From Michael Bright, Champion Wood, Levy Yonger, and Bartholemew Cashman6
ALS: American Philosophical Society
Bason Prison Haver de grase Feby. 21st. 1782
We are very sorry to inform you that after makeing our escape from forton Prison in England by givin four Guineas a Peice to the Comisarys Clarks, thay gave us some of the french Prisoners Names that had enter’d into the Bretish service to pass with the french Prisoners, after we arrived here, we went to the Comisary for a Pass Port to go to LOrient after he had examin’d us he sent us to Prison where we Remain in a Dismal situation distitute of money Cloths and Nessarys of Life and know not what is the Reason of our being Confind, Capt. Middleton a Gentleman that came the same way was Cleared and had a Pass Port for Burdox.7 If you would be so kind as to send orders to the Comisary to Releice us we should take it very kind, likewise we shoul be very glad if you would send us something to support our selves till we could get to LOrient or else ware in order to git to America.
Sir, We think it very hard that after suffering some of us Thirty Months and others 18 Months for our Countrys Cause and then, when we arrived in france to be put into Prison and [know] not what for, and not allow’d to speek to any of our Country Men that is in the Town.
Sir, We Remain your friends and Country Men8
|Michl. Bright||of Philada.|
|Levy Yonger||of Cape Ann|
Addressed: To / The Right Honourable / Dr. Benjamin Franklin / American Plenapotentary / at / Paris
Notation: Bright, Michael &c. Havre Fevr: 21. 1781.
6. Bright had been steward aboard the Active and quite likely was the Michael Bright of Philadelphia (1762–1812) who was the son of Jacob and Susanna Rittenhouse Bright: Kaminkow, Mariners, p. 23; W.A. Newman Dorland, “The Second Troop Philadelphia City Cavalry,” PMHB, LIV (1930), 184–5; Elaine Forman Crane et al., eds., The Diary of Elizabeth Drinker (3 vols., Boston, 1991), III, 2118. Wood was captured while serving aboard the Hetty, Cashman while on the Daniel, and Yonger (Younger) while on the General Glover: Kaminkow, Mariners, pp. 35, 210, 213.
7. Capt. William Middleton of Annapolis, Md., had been captured just outside Chesapeake Bay and committed to Forton prison on May 24, 1781: Claghorn, Naval Officers, p. 207. He had been carrying dispatches from Lafayette to Barras, according to a petition written to Lafayette on his behalf by the Nantais firm of Wallace, Johnson & Muir on Feb. 12, 1782, and forwarded by Lafayette to BF (APS). Multiple confinements in the black hole had left Middleton deaf and weakened by illness. The firm begged Lafayette to arrange for him to be exchanged for Hugh Crawford, second officer of the ship Marie from Glasgow, captured in September, 1781, by the American privateer Somerset and now living in Ancenis under the firm’s bond. Their model for this proposal was the recent exchange of John Kinnier for Capt. Bell. Claiming acquaintance with BF, they are sure he will help.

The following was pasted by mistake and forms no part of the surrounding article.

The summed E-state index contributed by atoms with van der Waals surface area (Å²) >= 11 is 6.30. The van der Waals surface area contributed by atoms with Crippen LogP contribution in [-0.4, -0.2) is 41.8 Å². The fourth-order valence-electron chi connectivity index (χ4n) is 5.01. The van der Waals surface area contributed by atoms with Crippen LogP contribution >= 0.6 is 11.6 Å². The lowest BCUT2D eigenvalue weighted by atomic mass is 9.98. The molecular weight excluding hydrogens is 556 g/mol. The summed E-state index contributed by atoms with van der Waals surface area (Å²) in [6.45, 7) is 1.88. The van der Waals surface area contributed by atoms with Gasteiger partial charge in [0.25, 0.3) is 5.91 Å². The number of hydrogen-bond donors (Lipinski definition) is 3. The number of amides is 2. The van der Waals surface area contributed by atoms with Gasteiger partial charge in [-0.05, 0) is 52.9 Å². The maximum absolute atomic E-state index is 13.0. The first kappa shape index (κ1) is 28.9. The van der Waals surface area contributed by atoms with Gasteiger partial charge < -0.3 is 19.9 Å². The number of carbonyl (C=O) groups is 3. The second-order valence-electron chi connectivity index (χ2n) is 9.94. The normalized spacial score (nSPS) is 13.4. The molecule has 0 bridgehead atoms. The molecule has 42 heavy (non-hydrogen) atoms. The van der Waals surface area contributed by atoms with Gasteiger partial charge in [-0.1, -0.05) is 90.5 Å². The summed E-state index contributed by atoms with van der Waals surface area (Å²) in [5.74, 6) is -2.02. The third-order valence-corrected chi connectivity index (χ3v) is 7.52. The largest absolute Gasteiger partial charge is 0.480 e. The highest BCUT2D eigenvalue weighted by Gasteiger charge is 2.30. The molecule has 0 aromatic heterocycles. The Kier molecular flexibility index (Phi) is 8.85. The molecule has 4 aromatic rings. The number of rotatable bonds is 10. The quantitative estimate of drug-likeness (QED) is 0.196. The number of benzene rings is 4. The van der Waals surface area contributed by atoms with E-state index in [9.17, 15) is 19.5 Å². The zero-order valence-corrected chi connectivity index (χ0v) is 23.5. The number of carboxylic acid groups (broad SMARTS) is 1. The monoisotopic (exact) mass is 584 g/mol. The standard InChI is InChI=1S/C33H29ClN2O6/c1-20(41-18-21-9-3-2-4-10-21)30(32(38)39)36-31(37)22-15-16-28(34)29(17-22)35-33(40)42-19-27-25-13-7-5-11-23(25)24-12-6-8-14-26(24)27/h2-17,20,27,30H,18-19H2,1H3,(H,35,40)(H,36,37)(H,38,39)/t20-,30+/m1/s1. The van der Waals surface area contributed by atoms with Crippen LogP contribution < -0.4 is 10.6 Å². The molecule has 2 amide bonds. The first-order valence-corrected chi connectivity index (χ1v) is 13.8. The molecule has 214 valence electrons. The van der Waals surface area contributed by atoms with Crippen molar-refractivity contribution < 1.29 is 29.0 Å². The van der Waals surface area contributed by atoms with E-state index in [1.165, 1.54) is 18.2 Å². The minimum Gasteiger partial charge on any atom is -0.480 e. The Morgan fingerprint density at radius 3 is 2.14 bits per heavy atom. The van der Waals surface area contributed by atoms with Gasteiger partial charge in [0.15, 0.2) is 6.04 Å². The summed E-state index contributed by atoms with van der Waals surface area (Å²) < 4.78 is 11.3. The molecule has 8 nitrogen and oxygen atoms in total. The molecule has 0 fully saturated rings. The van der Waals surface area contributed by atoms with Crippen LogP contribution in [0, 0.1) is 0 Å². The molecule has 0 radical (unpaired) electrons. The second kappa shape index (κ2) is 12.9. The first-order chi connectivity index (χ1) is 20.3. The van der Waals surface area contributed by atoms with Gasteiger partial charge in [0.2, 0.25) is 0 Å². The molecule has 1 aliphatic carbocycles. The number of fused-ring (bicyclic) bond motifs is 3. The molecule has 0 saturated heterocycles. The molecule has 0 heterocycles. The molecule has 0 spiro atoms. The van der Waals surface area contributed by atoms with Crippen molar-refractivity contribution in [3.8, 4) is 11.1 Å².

We have no record of BF’s direct involvement in the case, but Middleton received financial assistance in April from John Bondfield, and in May from JW (at Lafayette’s direction): Account XXVII; JW to Lafayette, May 7, 1782 (Yale University Library).
8. The men wrote again from Honfleur on Feb. 26 (APS). They had been imprisoned at Le Havre for eight days and were en route to Brest where the commissary was sending them on board a man of war. They begged BF to send orders to Brest for their relief. On the same day Bright wrote a similar letter to James Cuming at Lorient, which was fowarded to BF: Bright to Cuming, Feb. 26; Cuming and Macarty to BF, March 25, both at APS.